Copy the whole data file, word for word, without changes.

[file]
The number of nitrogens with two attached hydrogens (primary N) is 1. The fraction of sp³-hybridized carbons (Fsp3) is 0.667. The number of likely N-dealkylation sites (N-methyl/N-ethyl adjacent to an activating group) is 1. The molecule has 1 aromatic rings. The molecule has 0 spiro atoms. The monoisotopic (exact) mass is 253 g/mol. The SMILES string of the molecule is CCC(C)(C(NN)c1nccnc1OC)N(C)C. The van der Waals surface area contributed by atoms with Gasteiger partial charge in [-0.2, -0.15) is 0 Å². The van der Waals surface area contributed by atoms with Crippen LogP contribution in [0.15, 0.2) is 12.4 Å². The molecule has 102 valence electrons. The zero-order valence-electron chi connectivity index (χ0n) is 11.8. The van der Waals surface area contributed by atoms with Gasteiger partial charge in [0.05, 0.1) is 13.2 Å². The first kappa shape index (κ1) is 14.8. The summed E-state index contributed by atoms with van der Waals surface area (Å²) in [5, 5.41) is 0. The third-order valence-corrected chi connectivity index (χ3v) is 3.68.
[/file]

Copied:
The number of nitrogens with two attached hydrogens (primary N) is 1. The fraction of sp³-hybridized carbons (Fsp3) is 0.667. The number of likely N-dealkylation sites (N-methyl/N-ethyl adjacent to an activating group) is 1. The molecule has 1 aromatic rings. The molecule has 0 spiro atoms. The monoisotopic (exact) mass is 253 g/mol. The SMILES string of the molecule is CCC(C)(C(NN)c1nccnc1OC)N(C)C. The van der Waals surface area contributed by atoms with Gasteiger partial charge in [-0.2, -0.15) is 0 Å². The van der Waals surface area contributed by atoms with Crippen LogP contribution in [0.15, 0.2) is 12.4 Å². The molecule has 102 valence electrons. The zero-order valence-electron chi connectivity index (χ0n) is 11.8. The van der Waals surface area contributed by atoms with Gasteiger partial charge in [0.05, 0.1) is 13.2 Å². The first kappa shape index (κ1) is 14.8. The summed E-state index contributed by atoms with van der Waals surface area (Å²) in [5, 5.41) is 0. The third-order valence-corrected chi connectivity index (χ3v) is 3.68.